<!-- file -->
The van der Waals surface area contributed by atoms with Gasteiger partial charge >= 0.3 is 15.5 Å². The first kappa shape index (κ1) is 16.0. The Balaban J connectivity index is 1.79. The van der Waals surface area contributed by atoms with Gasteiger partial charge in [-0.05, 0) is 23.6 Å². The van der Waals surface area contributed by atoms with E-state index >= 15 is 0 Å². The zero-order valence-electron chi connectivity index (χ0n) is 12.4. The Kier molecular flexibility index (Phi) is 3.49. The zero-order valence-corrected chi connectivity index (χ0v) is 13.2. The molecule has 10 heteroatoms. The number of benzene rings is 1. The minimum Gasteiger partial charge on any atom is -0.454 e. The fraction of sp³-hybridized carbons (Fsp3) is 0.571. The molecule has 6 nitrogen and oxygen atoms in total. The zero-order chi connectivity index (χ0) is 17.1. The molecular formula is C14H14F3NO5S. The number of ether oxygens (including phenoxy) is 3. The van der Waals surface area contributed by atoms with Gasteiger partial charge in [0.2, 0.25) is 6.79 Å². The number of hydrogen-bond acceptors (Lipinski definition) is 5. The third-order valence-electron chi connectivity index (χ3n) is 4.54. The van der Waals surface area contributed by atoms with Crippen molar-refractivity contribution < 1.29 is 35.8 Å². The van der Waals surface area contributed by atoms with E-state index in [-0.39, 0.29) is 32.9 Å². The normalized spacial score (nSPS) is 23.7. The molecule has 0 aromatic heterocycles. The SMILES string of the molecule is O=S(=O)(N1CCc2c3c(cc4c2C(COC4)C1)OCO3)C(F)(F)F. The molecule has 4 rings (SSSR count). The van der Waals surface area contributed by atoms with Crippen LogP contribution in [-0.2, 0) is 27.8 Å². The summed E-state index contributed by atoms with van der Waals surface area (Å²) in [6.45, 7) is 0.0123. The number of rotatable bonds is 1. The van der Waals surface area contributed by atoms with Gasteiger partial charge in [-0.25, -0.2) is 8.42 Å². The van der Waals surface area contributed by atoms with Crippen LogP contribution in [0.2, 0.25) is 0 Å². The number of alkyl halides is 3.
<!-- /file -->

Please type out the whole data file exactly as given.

The van der Waals surface area contributed by atoms with Gasteiger partial charge >= 0.3 is 15.5 Å². The first kappa shape index (κ1) is 16.0. The Balaban J connectivity index is 1.79. The van der Waals surface area contributed by atoms with Gasteiger partial charge in [-0.05, 0) is 23.6 Å². The van der Waals surface area contributed by atoms with E-state index >= 15 is 0 Å². The zero-order valence-electron chi connectivity index (χ0n) is 12.4. The Kier molecular flexibility index (Phi) is 3.49. The zero-order valence-corrected chi connectivity index (χ0v) is 13.2. The molecule has 10 heteroatoms. The number of benzene rings is 1. The minimum Gasteiger partial charge on any atom is -0.454 e. The fraction of sp³-hybridized carbons (Fsp3) is 0.571. The molecule has 6 nitrogen and oxygen atoms in total. The zero-order chi connectivity index (χ0) is 17.1. The molecular formula is C14H14F3NO5S. The number of ether oxygens (including phenoxy) is 3. The van der Waals surface area contributed by atoms with Gasteiger partial charge in [0.2, 0.25) is 6.79 Å². The number of hydrogen-bond acceptors (Lipinski definition) is 5. The third-order valence-electron chi connectivity index (χ3n) is 4.54. The van der Waals surface area contributed by atoms with Crippen molar-refractivity contribution < 1.29 is 35.8 Å². The van der Waals surface area contributed by atoms with E-state index in [-0.39, 0.29) is 32.9 Å². The normalized spacial score (nSPS) is 23.7. The molecule has 0 aromatic heterocycles. The SMILES string of the molecule is O=S(=O)(N1CCc2c3c(cc4c2C(COC4)C1)OCO3)C(F)(F)F. The molecule has 4 rings (SSSR count). The van der Waals surface area contributed by atoms with Crippen LogP contribution in [-0.2, 0) is 27.8 Å². The summed E-state index contributed by atoms with van der Waals surface area (Å²) in [6.45, 7) is 0.0123. The number of rotatable bonds is 1. The van der Waals surface area contributed by atoms with Gasteiger partial charge in [-0.25, -0.2) is 8.42 Å². The van der Waals surface area contributed by atoms with Crippen LogP contribution in [0.2, 0.25) is 0 Å². The number of alkyl halides is 3.